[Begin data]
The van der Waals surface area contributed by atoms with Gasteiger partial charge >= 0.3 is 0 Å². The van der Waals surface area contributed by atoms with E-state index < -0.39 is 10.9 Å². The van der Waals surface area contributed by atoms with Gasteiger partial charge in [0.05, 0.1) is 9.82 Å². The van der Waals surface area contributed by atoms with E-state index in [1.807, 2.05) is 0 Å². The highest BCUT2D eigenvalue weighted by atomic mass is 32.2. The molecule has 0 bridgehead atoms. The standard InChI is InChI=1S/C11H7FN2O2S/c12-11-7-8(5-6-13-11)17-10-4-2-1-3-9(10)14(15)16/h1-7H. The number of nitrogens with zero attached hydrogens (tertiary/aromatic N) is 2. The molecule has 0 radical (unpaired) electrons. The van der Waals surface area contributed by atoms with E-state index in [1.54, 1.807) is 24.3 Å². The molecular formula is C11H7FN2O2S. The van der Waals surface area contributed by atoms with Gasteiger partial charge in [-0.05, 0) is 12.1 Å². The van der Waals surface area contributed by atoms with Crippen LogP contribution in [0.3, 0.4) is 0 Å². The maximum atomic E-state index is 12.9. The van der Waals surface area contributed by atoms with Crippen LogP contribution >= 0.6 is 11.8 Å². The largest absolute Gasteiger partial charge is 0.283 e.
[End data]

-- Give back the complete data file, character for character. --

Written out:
The van der Waals surface area contributed by atoms with Gasteiger partial charge >= 0.3 is 0 Å². The van der Waals surface area contributed by atoms with E-state index < -0.39 is 10.9 Å². The van der Waals surface area contributed by atoms with Gasteiger partial charge in [0.05, 0.1) is 9.82 Å². The van der Waals surface area contributed by atoms with E-state index in [1.807, 2.05) is 0 Å². The highest BCUT2D eigenvalue weighted by atomic mass is 32.2. The molecule has 0 bridgehead atoms. The standard InChI is InChI=1S/C11H7FN2O2S/c12-11-7-8(5-6-13-11)17-10-4-2-1-3-9(10)14(15)16/h1-7H. The number of nitrogens with zero attached hydrogens (tertiary/aromatic N) is 2. The molecule has 0 radical (unpaired) electrons. The van der Waals surface area contributed by atoms with E-state index in [1.54, 1.807) is 24.3 Å². The molecular formula is C11H7FN2O2S. The van der Waals surface area contributed by atoms with Gasteiger partial charge in [-0.05, 0) is 12.1 Å². The van der Waals surface area contributed by atoms with Crippen LogP contribution in [0.3, 0.4) is 0 Å². The maximum atomic E-state index is 12.9. The van der Waals surface area contributed by atoms with Crippen LogP contribution >= 0.6 is 11.8 Å². The largest absolute Gasteiger partial charge is 0.283 e.